Racing fans daunted by the security and crowds expected at Pimlico Race Course on Saturday can bet the Preakness Stakes legally from the comfort of their PCs.
Several online wagering services will be accepting bets on the entire Pimlico card that day, part of a booming online niche that the racing industry hopes will help revive the sport.
"This year the tracks have really embraced online account wagering," said David Marshall, chief executive of one of the biggest such firms, Youbet.com, which has a marketing agreement with Pimlico.
Youbet.com has been accepting Preakness wagers for four years, but this year introduced a browser-based program to replace one that required a CD. The system, at www.youbet.com, provides handicapping information, accepts wagers from pre-established accounts, and provides a webcast of the race.
Because a CD is no longer required, an account can be set up in a few minutes over the Internet or phone, at 888-YOU-BET8. A deposit of at least $25 must be made with a credit card or checking account.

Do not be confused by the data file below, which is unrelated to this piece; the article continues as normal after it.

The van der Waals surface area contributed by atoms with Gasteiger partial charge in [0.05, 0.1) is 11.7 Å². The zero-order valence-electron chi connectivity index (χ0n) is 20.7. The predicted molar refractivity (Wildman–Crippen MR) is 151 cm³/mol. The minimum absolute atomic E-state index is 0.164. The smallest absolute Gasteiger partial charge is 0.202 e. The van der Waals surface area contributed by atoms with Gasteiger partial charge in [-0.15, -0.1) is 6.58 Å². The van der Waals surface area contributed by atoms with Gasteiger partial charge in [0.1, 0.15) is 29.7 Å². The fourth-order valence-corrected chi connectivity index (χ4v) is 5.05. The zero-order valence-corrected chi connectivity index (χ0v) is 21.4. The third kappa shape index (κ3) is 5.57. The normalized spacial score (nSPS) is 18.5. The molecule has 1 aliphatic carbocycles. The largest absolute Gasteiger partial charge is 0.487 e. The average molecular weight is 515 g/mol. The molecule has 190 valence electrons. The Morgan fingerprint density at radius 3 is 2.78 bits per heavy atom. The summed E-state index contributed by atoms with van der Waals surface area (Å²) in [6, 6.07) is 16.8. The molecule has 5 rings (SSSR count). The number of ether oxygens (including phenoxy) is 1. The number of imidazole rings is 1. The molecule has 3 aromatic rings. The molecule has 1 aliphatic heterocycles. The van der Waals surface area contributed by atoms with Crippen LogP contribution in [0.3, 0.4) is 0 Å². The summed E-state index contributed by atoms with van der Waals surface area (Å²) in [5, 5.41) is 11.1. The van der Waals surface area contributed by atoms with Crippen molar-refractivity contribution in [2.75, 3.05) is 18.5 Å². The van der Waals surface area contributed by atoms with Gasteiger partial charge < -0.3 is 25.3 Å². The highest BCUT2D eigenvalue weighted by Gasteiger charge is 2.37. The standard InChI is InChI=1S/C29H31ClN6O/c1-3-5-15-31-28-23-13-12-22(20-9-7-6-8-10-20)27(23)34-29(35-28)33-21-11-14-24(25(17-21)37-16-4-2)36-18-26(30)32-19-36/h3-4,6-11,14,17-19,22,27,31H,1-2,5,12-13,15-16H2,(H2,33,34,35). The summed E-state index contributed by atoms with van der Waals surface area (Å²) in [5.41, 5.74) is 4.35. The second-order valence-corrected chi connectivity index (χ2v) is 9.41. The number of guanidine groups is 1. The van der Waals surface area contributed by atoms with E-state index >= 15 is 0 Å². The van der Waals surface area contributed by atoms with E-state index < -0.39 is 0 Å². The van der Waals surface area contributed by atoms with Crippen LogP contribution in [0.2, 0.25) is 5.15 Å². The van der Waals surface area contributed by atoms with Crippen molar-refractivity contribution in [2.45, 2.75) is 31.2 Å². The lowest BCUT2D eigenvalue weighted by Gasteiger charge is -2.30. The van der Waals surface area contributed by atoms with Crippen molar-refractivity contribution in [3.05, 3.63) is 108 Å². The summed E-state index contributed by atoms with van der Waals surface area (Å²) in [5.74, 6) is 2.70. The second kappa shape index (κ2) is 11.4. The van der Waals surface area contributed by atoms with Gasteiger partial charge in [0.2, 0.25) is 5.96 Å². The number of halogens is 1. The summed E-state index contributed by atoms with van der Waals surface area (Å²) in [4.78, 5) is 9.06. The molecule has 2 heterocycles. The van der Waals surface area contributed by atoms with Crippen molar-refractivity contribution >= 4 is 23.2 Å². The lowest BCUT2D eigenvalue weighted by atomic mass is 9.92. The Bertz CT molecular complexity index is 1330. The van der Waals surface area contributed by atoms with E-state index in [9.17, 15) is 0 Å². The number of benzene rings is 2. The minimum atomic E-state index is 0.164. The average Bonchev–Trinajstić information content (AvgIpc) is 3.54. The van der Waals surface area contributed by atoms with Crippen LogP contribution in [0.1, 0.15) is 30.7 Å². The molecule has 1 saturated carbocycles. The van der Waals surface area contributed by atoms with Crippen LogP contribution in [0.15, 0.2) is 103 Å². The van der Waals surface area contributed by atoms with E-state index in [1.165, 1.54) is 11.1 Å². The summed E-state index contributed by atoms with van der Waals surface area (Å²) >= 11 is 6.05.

An account holder must be 18 or older and live in a state, like Maryland, where wagering is legal.
Marshall said last year's Preakness Day set a record for Youbet.com that stood until this year's Kentucky Derby, when $1 million was wagered. About 2,000 accounts were established in the week preceding the Derby, he said.
TVG, better known for its cable broadcasts of races, also has a companion, browser-based service that accepts wagers online, www.TVGNetwork.com. "It's one of the four biggest days of the year for us," said TVG spokesman John Hindman.
TVG requires a minimum deposit of $50 in a wagering account. As with Youbet.com, a TVG account can be established by phone, at 888-PLAYTVG. Hindman advises against waiting until race day because of possible delays.
Online wagering is gaining acceptance. Reports filed with the Oregon Racing Commission, which oversees a number of account-wagering services including Youbet.com and TVG, show $194.4 million wagered last year, up from $5.7 million in 2000.
If you miss the Preakness on television, you can watch it from the comfort of your PC as well. NBCSports.com plans to replay the race on its Web site.